University of Central Florida's computer vision research center has developed a computer that utilizes AI to detect tumors with 95% accuracy, according to the team.
Currently, humans are able to detect tumors with around 65% accuracy but using a computer to detect the often-missed tiny specks of lung cancer in CT scans radiologists will be able to improve detection levels.
"We used the brain as a model to create our system," said Rodney LaLonde, a doctoral candidate working on the project. "You know how connections between neurons in the brain strengthen during development and learn? We used that blueprint, if you will, to help our system understand how to look for patterns in the CT scans and teach itself how to find these tiny tumors."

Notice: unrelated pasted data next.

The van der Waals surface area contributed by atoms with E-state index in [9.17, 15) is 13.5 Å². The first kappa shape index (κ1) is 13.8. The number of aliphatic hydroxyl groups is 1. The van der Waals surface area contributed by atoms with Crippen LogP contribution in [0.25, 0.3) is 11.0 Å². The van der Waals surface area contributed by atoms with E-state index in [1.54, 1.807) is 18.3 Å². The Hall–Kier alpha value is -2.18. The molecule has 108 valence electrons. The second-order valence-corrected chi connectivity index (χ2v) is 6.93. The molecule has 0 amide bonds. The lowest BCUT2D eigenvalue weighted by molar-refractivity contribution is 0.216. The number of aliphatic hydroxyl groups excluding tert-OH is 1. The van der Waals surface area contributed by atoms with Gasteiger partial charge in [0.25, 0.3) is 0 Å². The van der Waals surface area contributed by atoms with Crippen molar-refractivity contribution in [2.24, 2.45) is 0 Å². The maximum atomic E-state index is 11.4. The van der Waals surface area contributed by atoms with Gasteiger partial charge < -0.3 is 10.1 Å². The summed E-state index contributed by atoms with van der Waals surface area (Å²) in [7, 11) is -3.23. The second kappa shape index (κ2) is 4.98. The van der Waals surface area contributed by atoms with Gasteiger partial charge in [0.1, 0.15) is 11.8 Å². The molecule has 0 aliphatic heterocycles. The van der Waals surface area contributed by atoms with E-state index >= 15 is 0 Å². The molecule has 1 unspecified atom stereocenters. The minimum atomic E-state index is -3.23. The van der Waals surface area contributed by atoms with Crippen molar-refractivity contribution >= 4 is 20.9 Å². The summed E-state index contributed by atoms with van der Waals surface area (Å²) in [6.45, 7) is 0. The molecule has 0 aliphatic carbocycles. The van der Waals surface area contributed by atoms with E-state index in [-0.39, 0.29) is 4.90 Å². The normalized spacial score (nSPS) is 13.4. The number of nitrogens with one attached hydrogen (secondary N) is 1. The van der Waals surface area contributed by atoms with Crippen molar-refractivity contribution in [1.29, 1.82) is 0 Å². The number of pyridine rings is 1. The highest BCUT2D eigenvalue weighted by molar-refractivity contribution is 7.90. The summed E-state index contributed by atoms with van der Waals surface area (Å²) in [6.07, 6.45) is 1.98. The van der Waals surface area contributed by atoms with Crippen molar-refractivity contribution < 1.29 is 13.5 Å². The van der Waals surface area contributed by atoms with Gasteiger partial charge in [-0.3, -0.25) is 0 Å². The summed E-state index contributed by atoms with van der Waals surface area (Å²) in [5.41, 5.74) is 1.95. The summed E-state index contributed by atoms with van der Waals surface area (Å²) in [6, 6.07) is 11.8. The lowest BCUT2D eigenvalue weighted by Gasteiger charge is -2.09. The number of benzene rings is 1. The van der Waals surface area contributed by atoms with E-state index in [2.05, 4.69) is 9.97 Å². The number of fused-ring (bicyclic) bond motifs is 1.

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The team has revealed that the system was fed data from more than 1,000 CT scans provided by the National Institutes of Health in order to help the software detect abnormalities in scans.
"I believe this will have a very big impact," engineering assistant professor Ulad Bagci said. "Lung cancer is the number one cancer killer in the US and if detected in late stages, the survival rate is only 17%. By finding ways to help identify earlier, I think we can help increase survival rates."
The next step is to move the research project into hospital clinical trials and the team are currently trying to find partners to make this happen. Bagci has predicted that, once the project is in a hospital setting, the technology could be just one or two years from being market-ready.